Have you ever wondered why comet 67P looks the way it does? It’s a strange shape and looks a little like 2 bodies that have been fused together, but to the researcher’s surprise, the cometary activity appears to originate in the neck. Why? Rapid temperature change in the neck, causing cracks and inducing volatile loss. Check out Emily Lakdawalla’s blog entry for the full spiel!

Comet 67P/Churyumov-Gerasimenko. Image from wikipedia.org
Comet 67P/Churyumov-Gerasimenko. Image from wikipedia.org.

Humans to Mars – For and against

Today I was reading an article by Frank Stratford, CEO and founder of MarsDrive, about the benefits of going to Mars. I was nodding my head in agreement as I usually do, but after looking at the comments, one by Heinrich Monroe particularly threw me. It’s a long one, so I’ve picked out the key points (in my opinion).

Oh, we’re going to get spinoffs from it? Like “from medical technology to food and water to new materials, safety technologies, and so much more”? … You know, if we spend $100B on just about any massive technological and engineering goal, spinoffs like that… will fall out as well. The question is whether those spinoffs were really worth $100B, and whether we couldn’t have gotten more value on them with smarter investment.” – Heinrich Monroe

When I talk about the value of having space science programs, in addition to the intrinsic value of advancing scientific understanding, I often refer to the unforeseen advances in technology that come as a result. For example, we probably wouldn’t have instant global communications via satellite feed, let alone the host of material science, medical and software advances that have resulted from space programs. But the comments made by Heinrich did make me wonder whether we could have achieved these better with direct, targeted programs.

Image taken from www.reddit.com. Unfortunately I'm unable to credit the original poster.
Image taken from www.reddit.com. Unfortunately I’m unable to credit the original poster.

As Donald Rumsfeld has said, there are known knowns, known unknowns and and unknown unknowns. We don’t even know about some of the discoveries to be made working on space science and their implications to every day life until we make the discovery. However, one could perhaps say the same about a targeted research program. It’s certainly a tricky one to answer, although I will say this.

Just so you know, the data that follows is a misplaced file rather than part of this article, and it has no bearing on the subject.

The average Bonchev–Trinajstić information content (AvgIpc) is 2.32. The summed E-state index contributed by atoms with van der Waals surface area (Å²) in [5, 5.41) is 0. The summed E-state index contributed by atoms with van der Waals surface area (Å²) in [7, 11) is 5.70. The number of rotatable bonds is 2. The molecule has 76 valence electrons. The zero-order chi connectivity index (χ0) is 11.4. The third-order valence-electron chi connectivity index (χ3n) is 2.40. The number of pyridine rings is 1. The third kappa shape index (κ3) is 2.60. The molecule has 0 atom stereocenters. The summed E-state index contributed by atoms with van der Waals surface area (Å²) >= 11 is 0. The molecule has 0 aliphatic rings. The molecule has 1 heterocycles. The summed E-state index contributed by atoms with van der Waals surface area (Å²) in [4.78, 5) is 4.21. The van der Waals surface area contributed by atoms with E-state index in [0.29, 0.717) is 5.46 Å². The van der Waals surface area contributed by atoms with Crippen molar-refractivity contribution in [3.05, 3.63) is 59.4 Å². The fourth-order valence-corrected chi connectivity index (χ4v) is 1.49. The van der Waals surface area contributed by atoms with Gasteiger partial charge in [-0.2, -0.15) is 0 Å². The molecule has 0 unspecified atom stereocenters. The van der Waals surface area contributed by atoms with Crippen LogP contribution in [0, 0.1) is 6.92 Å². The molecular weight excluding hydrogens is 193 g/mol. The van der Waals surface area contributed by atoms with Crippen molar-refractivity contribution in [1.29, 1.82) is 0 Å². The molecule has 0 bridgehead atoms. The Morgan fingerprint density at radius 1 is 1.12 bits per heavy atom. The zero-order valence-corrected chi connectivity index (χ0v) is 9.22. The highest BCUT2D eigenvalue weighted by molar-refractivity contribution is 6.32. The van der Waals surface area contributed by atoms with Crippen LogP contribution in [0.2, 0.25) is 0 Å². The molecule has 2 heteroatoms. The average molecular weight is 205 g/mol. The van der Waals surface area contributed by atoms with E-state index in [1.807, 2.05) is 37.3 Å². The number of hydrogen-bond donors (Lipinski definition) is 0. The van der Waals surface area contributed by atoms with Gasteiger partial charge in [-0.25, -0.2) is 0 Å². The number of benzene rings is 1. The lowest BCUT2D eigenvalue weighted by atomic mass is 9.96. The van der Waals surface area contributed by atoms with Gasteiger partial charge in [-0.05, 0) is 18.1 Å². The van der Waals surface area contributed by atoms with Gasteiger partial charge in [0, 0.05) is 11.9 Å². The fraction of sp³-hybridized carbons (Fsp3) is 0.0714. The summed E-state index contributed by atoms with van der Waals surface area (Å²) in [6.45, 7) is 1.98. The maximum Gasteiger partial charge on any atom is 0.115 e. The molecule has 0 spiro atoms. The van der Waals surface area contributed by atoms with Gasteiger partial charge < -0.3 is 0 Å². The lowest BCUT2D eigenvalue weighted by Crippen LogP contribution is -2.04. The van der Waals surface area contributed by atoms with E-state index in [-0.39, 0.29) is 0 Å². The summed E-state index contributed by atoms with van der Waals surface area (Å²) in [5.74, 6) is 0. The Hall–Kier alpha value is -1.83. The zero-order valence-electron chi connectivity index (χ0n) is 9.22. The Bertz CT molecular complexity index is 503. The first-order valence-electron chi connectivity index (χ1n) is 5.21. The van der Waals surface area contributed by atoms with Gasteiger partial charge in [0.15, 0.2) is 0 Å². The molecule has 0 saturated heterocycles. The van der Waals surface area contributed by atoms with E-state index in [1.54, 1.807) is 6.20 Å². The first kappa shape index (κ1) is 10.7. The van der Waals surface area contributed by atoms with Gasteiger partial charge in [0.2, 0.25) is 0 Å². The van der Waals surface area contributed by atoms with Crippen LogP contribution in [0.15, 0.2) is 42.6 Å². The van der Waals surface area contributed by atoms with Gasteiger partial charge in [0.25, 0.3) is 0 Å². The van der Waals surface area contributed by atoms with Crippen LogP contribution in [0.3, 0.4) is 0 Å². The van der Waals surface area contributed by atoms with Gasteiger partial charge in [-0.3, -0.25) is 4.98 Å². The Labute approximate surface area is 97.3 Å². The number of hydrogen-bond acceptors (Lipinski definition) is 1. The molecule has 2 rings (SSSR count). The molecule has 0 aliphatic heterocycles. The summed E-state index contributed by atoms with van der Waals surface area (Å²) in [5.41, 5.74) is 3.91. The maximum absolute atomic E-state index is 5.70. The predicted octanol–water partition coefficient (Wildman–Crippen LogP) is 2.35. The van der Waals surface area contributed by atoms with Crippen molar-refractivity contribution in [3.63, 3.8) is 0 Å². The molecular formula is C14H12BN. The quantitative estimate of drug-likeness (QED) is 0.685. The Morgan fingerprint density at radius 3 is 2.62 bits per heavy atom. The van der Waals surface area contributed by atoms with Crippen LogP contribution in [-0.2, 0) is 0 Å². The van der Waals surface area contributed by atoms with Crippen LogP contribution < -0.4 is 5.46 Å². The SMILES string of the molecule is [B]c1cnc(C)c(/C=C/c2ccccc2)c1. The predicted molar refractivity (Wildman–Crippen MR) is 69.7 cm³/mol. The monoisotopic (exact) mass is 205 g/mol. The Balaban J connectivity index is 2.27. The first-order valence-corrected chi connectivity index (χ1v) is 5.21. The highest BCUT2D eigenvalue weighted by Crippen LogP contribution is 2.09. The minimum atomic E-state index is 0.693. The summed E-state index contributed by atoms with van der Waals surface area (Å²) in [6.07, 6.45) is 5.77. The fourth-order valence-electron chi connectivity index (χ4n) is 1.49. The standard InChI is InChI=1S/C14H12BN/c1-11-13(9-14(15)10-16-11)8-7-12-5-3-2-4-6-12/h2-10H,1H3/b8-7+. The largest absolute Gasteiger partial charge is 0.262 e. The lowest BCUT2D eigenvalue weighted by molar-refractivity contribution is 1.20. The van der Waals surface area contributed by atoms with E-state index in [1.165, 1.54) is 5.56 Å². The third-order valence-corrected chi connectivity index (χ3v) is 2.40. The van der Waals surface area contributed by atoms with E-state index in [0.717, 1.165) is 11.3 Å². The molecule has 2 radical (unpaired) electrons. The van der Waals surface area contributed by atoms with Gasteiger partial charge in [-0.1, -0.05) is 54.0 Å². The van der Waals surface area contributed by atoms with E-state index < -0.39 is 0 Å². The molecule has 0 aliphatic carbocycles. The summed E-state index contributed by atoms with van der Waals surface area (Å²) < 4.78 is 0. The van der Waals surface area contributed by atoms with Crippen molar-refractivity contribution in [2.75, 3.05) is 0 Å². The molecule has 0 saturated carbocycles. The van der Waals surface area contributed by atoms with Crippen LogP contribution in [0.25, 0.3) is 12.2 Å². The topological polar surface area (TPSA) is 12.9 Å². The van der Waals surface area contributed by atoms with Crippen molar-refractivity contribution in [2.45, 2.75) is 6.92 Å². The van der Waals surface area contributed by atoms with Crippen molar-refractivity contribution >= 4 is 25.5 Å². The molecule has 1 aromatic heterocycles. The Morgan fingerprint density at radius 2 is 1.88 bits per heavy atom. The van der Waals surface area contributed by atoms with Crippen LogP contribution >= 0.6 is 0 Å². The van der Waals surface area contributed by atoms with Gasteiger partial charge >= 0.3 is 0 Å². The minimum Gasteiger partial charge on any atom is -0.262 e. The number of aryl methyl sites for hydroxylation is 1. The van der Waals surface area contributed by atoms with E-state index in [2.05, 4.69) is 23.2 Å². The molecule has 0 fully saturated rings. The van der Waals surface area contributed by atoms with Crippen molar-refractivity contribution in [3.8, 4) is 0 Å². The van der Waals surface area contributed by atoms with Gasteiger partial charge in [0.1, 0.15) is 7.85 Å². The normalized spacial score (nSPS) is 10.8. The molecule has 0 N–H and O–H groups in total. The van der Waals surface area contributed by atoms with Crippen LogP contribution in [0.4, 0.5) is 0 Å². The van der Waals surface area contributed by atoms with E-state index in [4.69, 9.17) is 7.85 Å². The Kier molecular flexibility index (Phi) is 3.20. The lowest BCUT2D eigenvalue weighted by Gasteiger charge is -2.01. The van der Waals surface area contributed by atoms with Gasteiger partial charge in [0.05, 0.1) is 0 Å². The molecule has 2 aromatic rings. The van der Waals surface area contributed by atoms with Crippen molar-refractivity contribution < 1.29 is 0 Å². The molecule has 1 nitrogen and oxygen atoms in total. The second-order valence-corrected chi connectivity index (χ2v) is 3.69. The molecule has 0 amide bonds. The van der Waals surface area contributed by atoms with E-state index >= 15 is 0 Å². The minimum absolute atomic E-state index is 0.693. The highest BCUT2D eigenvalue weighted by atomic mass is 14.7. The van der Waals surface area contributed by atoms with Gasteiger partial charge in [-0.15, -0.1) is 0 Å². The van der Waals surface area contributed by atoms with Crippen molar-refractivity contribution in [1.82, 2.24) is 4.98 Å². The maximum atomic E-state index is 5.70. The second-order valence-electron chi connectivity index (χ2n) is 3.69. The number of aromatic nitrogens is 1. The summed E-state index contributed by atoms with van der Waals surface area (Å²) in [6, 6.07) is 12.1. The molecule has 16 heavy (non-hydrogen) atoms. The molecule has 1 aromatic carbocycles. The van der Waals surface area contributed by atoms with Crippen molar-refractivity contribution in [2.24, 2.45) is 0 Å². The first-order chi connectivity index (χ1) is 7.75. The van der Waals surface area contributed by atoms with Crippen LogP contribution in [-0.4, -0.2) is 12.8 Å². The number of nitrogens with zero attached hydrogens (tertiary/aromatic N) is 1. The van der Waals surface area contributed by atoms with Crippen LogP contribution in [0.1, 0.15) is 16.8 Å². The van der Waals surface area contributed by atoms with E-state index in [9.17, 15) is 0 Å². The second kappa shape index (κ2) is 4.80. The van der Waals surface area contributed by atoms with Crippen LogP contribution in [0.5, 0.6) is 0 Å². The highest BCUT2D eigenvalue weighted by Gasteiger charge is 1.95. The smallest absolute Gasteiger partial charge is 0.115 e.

There is a lot of money being used for things that I disagree with ethically, and that isn’t being used for programs such as advancing medical science. By advocating for more space science funding, I’m not convinced that this would greatly cannibalise funding going towards these other programs. It’s not a choice between one or the other.

Having said that, I would be very interested to see a study that estimates the value of space science research compared to direct research in other fields. This is presumably very difficult, as it’s hard to put a number on the value of science development (would discovering life on Mars have intrinsic value?), but this shouldn’t stop people from trying. I’m sure something like this exists, but given my experience in determining the effectiveness of charities, I wouldn’t be that surprised if it didn’t. One example is the fact that for every dollar invested in NASA, there has been a $7-14 return on investment. If you are aware of any general studies of this nature, feel free to put a link in the comments below.

I may be biased – I am a space science researcher after all!

Here is a link to a neat infographic that summarises the spin-off benefits of NASA technology and funding.